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Puck drop can’t come soon enough for Habs, Lightning

Montreal Canadiens goaltender Carey Price


Jitters are taking over the pits of various stomachs, anticipation is rising, and in unguarded moments, NHL players will tell you they never quite get used to the emotional surge that accompanies the opening of the playoffs.

"I think it actually gets worse," laughed the Montreal Canadiens' Brandon Prust, who will return to the lineup against the Tampa Bay Lightning after almost a month on the sidelines with an upper-body injury.

The scrappy winger is expected to play with centre Tomas Plekanec and hard-driving Brendan Gallagher.

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Montreal's Michael Bournival will be making his playoff debut alongside Daniel Brière and Dale Weise.

That's nominally the Habs' fourth line, but these are not exactly grinders.

The Habs' last playoff series was a bruising, emotional meeting with the Ottawa Senators, but Montreal coach Michel Therrien expects the premium this time around will be on ability, not violence.

"These are two teams built on speed, skill and quickness," he said.

On the Lightning side of the ledger, a plethora of players will be seeing their first post-season action in the NHL.

That's mitigated by the fact that most of them have played on championship teams in the American Hockey League.

"We have that familiarity with each other," said top-line forward Tyler Johnson, who is the sort of small, darting forward that hockey fans most often associated with the Habs.

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In the next breath Johnson, a third-year pro, cautioned that "we've never done this at this level before, though."

Puck drop, slated for just after 7 p.m., (CBC, RDS) can't come soon enough.


As usual, Carey Price is in nets for Montreal, he didn't speak to the media, as is customary on game days, and appeared focused in the Habs' dressing room after a short pre-game skate.

It's expected the Lightning will go with towering Swede Anders Lindback in goal (although all coach Jon Cooper would say when asked who his goaltender would be was "not Ben Bishop").

Though Lindback has underwhelming stats this season (.891 save percentage), he has won all three of his starts since taking over from the injured Bishop – who skated before practice – posting shutouts in two of them and stopping 77 of 79 shots.

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Tampa coach Jon Cooper said the club has done a good job cutting down on scoring chances in the past couple of weeks, and that Lindback, who made a back-door save to deny the Washington Capitals a goal in the season finale that the coach called "insane," has been making "all the saves he should make, and a few that he shouldn't."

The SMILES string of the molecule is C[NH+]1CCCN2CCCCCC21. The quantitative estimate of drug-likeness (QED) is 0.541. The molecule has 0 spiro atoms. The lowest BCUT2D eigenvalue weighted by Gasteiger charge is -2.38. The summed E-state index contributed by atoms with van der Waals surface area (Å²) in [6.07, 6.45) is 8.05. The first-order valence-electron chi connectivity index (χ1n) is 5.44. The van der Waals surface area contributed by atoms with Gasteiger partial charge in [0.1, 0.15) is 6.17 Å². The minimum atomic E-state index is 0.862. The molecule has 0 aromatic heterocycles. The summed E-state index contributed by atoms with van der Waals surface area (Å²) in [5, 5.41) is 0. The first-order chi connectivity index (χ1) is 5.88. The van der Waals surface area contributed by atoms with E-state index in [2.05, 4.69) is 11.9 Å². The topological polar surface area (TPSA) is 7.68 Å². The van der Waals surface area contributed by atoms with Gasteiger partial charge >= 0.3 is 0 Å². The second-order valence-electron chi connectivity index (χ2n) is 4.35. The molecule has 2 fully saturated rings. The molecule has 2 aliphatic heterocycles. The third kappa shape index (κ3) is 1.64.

"We're very confident as a group, I'm just excited to be here," Lindback said.

We're assured he's better at goaltending than he is at dispensing witticisms.


When Tampa centre Steven Stamkos last played in the post-season it was game seven of the conference finals against the Boston Bruins and he took a puck in the face, creating considerable adversity for his nose.

In the intervening seasons, the Lightning missed the playoffs. "I'm a lot more comfortable in this situation this time around. To be honest, I'm sure there will be some nerves, as there will for everyone heading into the first playoff game, but once that puck drops I've been in these situations before so I know what to expect," he said.

That's true, to a point.

In the series against the Bruins, Stamkos was a 21-year-old wunderkind on a team that featured Stanley Cup winners like Martin St. Louis and Vincent Lecavalier.

Now, he's the one with the "C" on his jersey.

"The spotlight is on Stammer, no question. But the spotlight has been on Stammer since he was 16 years old," said Cooper.

It's a situation that suits the Toronto-area native because, as teammate Victor Hedman put it, "he's a natural leader, a born leader."


Speaking of Stamkos, he played minor hockey both with and against the Canadiens' P.K. Subban – they also played for Junior Team Canada in 2008, winning gold – and it seems both players' parents are in town for the playoff opener.

Knowing each other as they do, don't be surprised if the television cameras show them sitting together.

That 2008 World Junior has yielded many NHL luminaries, and several of them (Lars Eller, Max Pacioretty, Hedman) will be playing in this series.


It's no secret Canadians support a healthy part of the Florida economy, but that's particularly true of downtown Tampa this week.

The conservative estimate of Canadian media members covering the Habs and Lightning is 45 - the major sports broadcasters are down here in battle-group numbers.

And that figure doesn't include producers, camera operators and assorted technicians, who probably number in the teens (some work in satellite trucks and such, which is why we couldn't count them all).

Such is life when only one Canadian NHL team makes the playoffs.

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About the Author
National Correspondent

Sean Gordon joined the Globe's Quebec bureau in 2008 and covers the Canadiens, Alouettes and Impact, as well as Quebec's contingent of Olympic athletes. More


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